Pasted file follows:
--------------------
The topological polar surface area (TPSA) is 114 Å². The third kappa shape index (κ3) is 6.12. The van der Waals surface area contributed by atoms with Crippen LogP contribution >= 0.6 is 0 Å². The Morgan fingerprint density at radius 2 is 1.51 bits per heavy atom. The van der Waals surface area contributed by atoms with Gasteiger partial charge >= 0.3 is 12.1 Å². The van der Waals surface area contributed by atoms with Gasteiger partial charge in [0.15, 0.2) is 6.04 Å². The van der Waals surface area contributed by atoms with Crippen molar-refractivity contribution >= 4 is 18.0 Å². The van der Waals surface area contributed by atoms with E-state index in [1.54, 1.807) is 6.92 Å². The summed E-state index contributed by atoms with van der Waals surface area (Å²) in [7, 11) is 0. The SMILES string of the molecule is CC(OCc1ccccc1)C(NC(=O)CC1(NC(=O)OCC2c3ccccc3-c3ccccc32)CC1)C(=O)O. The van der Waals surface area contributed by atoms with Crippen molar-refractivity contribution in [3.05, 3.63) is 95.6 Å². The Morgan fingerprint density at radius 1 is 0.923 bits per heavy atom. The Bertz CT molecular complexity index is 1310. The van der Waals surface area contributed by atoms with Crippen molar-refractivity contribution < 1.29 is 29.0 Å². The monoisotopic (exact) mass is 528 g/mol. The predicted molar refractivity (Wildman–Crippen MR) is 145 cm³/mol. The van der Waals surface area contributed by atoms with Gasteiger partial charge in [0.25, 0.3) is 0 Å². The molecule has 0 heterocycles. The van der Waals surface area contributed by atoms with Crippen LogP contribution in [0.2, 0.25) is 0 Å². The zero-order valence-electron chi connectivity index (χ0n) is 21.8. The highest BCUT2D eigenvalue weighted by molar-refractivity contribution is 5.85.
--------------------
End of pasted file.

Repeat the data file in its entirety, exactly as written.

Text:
The topological polar surface area (TPSA) is 114 Å². The third kappa shape index (κ3) is 6.12. The van der Waals surface area contributed by atoms with Crippen LogP contribution >= 0.6 is 0 Å². The Morgan fingerprint density at radius 2 is 1.51 bits per heavy atom. The van der Waals surface area contributed by atoms with Gasteiger partial charge >= 0.3 is 12.1 Å². The van der Waals surface area contributed by atoms with Gasteiger partial charge in [0.15, 0.2) is 6.04 Å². The van der Waals surface area contributed by atoms with Crippen molar-refractivity contribution >= 4 is 18.0 Å². The van der Waals surface area contributed by atoms with E-state index in [1.54, 1.807) is 6.92 Å². The summed E-state index contributed by atoms with van der Waals surface area (Å²) in [7, 11) is 0. The SMILES string of the molecule is CC(OCc1ccccc1)C(NC(=O)CC1(NC(=O)OCC2c3ccccc3-c3ccccc32)CC1)C(=O)O. The van der Waals surface area contributed by atoms with Crippen molar-refractivity contribution in [3.05, 3.63) is 95.6 Å². The Morgan fingerprint density at radius 1 is 0.923 bits per heavy atom. The Bertz CT molecular complexity index is 1310. The van der Waals surface area contributed by atoms with Crippen molar-refractivity contribution < 1.29 is 29.0 Å². The monoisotopic (exact) mass is 528 g/mol. The predicted molar refractivity (Wildman–Crippen MR) is 145 cm³/mol. The van der Waals surface area contributed by atoms with Gasteiger partial charge in [0.25, 0.3) is 0 Å². The molecule has 0 heterocycles. The van der Waals surface area contributed by atoms with Crippen LogP contribution in [0.2, 0.25) is 0 Å². The zero-order valence-electron chi connectivity index (χ0n) is 21.8. The highest BCUT2D eigenvalue weighted by molar-refractivity contribution is 5.85.